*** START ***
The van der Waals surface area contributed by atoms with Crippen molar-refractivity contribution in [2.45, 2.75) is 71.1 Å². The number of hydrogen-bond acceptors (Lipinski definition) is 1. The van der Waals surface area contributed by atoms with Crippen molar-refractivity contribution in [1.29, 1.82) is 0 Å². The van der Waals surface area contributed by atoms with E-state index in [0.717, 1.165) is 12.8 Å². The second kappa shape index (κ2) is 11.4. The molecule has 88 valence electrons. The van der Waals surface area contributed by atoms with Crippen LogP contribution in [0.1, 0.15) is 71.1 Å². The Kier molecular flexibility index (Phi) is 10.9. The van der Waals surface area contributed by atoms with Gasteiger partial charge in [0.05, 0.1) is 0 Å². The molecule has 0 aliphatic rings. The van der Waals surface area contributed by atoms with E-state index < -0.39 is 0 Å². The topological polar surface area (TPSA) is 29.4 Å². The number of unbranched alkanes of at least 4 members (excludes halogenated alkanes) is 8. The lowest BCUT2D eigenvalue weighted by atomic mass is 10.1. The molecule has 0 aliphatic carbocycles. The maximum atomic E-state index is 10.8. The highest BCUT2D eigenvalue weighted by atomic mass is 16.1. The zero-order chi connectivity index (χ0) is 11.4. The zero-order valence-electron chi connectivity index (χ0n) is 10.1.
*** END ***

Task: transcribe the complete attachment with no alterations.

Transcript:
The van der Waals surface area contributed by atoms with Crippen molar-refractivity contribution in [2.45, 2.75) is 71.1 Å². The number of hydrogen-bond acceptors (Lipinski definition) is 1. The van der Waals surface area contributed by atoms with Crippen molar-refractivity contribution in [1.29, 1.82) is 0 Å². The van der Waals surface area contributed by atoms with E-state index in [0.717, 1.165) is 12.8 Å². The second kappa shape index (κ2) is 11.4. The molecule has 88 valence electrons. The van der Waals surface area contributed by atoms with Crippen LogP contribution in [0.1, 0.15) is 71.1 Å². The Kier molecular flexibility index (Phi) is 10.9. The van der Waals surface area contributed by atoms with Gasteiger partial charge in [0.05, 0.1) is 0 Å². The molecule has 0 aliphatic rings. The van der Waals surface area contributed by atoms with E-state index < -0.39 is 0 Å². The topological polar surface area (TPSA) is 29.4 Å². The number of unbranched alkanes of at least 4 members (excludes halogenated alkanes) is 8. The lowest BCUT2D eigenvalue weighted by atomic mass is 10.1. The molecule has 0 aliphatic carbocycles. The maximum atomic E-state index is 10.8. The highest BCUT2D eigenvalue weighted by atomic mass is 16.1. The zero-order chi connectivity index (χ0) is 11.4. The zero-order valence-electron chi connectivity index (χ0n) is 10.1.